Purnell Model for Cultural Competence

Table of Contents

I have been given the Purnell Model for Cultural Competency to discuss. The Purnell Model was created by Larry D. Purnell. The model was established when Purnell learned of the need for both students and staff to have a way to learn about their cultures and the cultures of others. Dr. Larry Purnell made this discovery when he was teaching undergraduate students (Purnell, 2005). The framework for this theory was organized in 1991 (Purnell, 2005). Early in 1998, his model was confirmed as a grand theory and not a framework, by three well-known nurse theorists (Purnell, 2005). Purnell’s Model has been used to develop cultural competence in many different fields, and also stimulates the want for further investigation into cultural backgrounds, not only of one’s self but of others as well, despite the debate about grand theories versus conceptual framework (Purnell, 2005).

Components Domains are not intended to stand alone, rather, they affect one another (Purnell, 2005). There are twelve domains to the Purnell Model (Purnell, 2005). The twelve domains are overview, inhabited localities, and topography, communication, family roles and organization, workforce issues, biocultural ecology, high-risk behaviors, nutrition, pregnancy and childbearing practices, death rituals, spirituality, health-care practices, health-care practitioners (Paulanka & Purnell, 2008). Purnell’s Model provides a framework for many people of different disciplines to study concepts of culture, learn circumstances that affect culture, and offer suggestions that relate to most central relationships of culture (Paulanka & Purnell, 2008).

ApplicationWhen I was in nursing school to get my associates degree, I took care of a patient during my mother baby rotation, that was of Mexican descent. This model was helpful for me to learn some things about how to communicate with the patient and her family. Upon my arrival in the unit that day, the charge nurse gave me an article to read about things that the Mexican culture believe to be true and helpful during childbirth. One thing I learned that day was that they are very open during childbirth and want as much of their family present for the actual birth as possible. When the lady gave birth that afternoon, there were eleven family members present in the room when the child was born. It was a very full room, to say the least, and was unlike anything I was used to.

This theory is applicable to my current work due to the diversity of not only the patients but also the diversity of the staff I work with. It is important to be conscious of not only your patients but also co-worker’s beliefs as well. When working with people from other cultures it is important to make sure you know what they consider disrespectful, as well as how they like to communicate. Some people do not mind a simple touch on the arm, while others may find that offensive. Another important thing to be aware of is death rituals. In the healthcare field when a death occurs it is a stressful situation and things need to go as smoothly as possible so knowing what your patient, or their family needs, or wants is a way to show respect and gain trust.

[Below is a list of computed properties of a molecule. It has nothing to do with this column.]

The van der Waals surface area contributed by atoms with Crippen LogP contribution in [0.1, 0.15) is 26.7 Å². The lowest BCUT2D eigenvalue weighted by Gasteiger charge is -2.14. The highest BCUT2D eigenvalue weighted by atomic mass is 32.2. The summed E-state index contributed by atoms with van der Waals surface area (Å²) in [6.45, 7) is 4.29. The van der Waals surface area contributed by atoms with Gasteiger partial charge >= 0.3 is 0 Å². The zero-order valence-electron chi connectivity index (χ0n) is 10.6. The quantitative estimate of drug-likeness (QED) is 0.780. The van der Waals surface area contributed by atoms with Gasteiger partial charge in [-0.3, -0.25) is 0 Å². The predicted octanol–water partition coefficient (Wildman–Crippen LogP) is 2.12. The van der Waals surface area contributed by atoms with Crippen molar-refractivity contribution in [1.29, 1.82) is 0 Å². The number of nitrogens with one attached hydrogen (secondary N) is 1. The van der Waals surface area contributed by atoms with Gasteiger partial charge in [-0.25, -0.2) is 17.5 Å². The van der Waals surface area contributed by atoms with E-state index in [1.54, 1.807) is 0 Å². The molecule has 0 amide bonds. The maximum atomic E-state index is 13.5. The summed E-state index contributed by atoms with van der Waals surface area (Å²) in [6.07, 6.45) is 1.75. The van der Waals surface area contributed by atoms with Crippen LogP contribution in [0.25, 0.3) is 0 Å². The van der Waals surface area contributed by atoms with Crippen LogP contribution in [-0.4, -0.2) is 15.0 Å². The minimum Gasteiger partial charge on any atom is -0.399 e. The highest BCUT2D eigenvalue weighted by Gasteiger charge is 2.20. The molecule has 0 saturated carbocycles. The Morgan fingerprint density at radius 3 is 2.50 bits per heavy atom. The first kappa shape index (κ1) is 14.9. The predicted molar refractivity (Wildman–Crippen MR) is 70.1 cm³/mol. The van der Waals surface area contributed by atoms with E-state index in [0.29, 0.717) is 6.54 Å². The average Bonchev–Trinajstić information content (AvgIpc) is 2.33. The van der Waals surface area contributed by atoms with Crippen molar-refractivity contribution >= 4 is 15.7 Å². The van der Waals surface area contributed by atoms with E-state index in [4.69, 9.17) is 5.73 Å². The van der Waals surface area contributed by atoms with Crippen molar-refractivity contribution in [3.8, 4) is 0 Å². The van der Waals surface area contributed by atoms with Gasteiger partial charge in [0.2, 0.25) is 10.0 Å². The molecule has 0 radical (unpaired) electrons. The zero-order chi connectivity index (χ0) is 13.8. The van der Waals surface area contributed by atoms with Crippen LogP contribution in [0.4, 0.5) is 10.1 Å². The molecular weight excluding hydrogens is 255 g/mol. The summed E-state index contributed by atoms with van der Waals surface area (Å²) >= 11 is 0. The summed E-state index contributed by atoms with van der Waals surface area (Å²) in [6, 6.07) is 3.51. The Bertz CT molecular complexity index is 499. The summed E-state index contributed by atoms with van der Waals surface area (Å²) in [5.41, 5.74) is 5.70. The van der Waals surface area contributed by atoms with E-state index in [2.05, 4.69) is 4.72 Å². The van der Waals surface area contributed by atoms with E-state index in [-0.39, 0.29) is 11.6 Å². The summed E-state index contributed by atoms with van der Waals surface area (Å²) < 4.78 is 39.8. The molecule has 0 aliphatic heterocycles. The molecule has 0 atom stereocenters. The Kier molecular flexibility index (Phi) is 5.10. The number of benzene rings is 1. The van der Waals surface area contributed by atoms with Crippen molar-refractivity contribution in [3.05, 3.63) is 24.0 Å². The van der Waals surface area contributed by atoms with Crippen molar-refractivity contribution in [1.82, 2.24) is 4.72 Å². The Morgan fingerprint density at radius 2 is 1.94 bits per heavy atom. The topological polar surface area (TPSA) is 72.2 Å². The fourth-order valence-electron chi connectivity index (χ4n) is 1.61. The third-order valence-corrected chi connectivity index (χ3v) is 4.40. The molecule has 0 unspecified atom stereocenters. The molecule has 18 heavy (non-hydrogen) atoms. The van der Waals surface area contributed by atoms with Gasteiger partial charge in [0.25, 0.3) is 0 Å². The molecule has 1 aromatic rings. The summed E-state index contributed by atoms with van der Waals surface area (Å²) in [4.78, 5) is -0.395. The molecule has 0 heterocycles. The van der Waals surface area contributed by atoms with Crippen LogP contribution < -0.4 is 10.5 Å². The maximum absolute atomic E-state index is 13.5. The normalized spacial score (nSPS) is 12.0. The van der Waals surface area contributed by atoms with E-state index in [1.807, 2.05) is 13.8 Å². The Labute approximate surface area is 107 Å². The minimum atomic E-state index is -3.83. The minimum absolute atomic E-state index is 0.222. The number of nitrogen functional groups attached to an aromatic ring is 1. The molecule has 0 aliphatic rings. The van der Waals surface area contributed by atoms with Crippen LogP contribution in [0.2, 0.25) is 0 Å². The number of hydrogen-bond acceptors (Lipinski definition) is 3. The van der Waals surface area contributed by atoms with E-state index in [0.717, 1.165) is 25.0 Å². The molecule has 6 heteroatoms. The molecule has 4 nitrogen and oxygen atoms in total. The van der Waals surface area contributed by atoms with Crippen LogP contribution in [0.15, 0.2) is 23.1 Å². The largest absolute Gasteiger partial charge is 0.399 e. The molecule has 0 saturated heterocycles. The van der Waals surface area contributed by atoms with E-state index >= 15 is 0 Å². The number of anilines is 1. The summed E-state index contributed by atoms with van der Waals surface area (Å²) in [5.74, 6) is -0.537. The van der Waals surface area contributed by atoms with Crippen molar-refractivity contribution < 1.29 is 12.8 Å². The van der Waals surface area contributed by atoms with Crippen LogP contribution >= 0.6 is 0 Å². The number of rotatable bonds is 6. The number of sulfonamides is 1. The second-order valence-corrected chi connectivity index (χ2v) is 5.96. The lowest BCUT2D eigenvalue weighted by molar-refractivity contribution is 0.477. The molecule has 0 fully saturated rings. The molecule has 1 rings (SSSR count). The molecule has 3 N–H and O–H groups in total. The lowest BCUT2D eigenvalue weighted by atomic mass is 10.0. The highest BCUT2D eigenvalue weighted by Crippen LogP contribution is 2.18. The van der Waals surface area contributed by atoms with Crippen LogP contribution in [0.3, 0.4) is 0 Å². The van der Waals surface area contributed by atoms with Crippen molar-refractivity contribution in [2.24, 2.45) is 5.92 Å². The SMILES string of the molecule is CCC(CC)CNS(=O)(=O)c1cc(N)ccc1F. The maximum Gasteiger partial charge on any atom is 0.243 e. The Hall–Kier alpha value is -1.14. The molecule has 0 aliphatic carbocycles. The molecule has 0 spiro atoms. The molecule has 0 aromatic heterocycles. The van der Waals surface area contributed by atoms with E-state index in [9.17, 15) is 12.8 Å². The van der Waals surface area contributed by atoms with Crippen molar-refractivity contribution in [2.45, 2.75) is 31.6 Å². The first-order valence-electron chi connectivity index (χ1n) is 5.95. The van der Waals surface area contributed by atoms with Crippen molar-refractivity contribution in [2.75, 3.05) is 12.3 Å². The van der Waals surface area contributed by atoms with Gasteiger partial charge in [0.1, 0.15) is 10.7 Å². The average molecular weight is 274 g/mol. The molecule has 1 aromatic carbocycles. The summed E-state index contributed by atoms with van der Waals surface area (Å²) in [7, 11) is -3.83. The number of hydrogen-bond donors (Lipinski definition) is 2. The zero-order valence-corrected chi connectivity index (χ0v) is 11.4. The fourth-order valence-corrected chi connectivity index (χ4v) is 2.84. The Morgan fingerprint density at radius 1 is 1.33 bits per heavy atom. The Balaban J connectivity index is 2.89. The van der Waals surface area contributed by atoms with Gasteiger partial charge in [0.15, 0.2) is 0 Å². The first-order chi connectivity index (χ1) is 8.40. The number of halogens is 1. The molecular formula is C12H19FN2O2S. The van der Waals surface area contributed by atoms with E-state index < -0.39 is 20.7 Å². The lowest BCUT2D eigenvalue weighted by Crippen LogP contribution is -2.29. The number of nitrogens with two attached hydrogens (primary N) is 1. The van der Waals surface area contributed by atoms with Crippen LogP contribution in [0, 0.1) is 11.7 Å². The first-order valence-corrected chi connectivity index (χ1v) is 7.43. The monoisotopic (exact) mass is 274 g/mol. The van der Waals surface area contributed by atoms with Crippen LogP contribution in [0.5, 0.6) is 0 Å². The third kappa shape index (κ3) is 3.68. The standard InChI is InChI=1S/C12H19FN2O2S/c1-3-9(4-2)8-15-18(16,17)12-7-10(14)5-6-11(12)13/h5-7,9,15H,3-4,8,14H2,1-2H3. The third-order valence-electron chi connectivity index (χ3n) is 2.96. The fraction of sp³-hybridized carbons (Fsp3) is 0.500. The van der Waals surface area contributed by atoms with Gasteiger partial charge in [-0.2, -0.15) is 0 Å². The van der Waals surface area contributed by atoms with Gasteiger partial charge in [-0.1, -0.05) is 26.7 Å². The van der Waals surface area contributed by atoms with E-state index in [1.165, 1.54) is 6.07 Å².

Influences This theory can be used across healthcare to integrate transcultural competence, not only in practice but in educational realms as well (Purnell, 2005).

As noted by Albougami, Pounds, and Alotaibi undergraduates often use this theory in communications and programs for health assessment (2016). Flexibility is one of the strongest features of the Purnell model, enhancing its applicability in various healthcare contexts (Albougami, Pounds, & Alotaibi, 2016). The model allows nurses to learn different characteristics and concepts of diversity and interlinks historical elements and their influence on a person’s international cultural perspective and elaborates on the chief relationships of culture, thus allowing culturally competent care (Albougami, Pounds, & Alotaibi, 2016). The model’s framework encourages nurses to consider and reflect on the unique characteristics of every patient, including their views of illness, motivation, healthcare and facilitates the analysis of cultural data, allowing nurses to cater to families, groups, and individuals in terms of their respective cultural uniqueness using various communication strategies (Albougami, Pounds, & Alotaibi, 2016).

Cultural Care on the ForefrontCultural background plays a large part in how people like to be treated. Effective healthcare revolves around communication and understanding the client’s cultural beliefs will help with the ease of those interactions. All caregivers need similar culturally specific data, the way the data is used may differ significantly based on the discipline, distinct practices, and exact conditions of interacting with the client. As nurses’ assurance in their ability to deliver culturally competent care increases, so does their desire to experience newer and more challenging multicultural patient care encounters (Kersey-Matusiak, 2013). Nurses who reach this level of confidence as culturally competent nurses will help reduce the disparities that exist between groups and serve as role models and mentors for other nurses (Kersey-Matusiak, 2013).

The major assumptions of the Purnell model for cultural competence and their associated framework involve drawing on a broader perspective, which makes them applicable to all healthcare environments and practice disciplines. Each discipline has its own unique knowledge base to support its ways of knowing its clients as well as techniques, roles, norms, values, ideologies, attitudes, and beliefs, which interlock to make a reinforced and supportive system within its defined practice. An understanding of ethnocultural diversity improves the effectiveness of all healthcare providers (Purnell, 2005).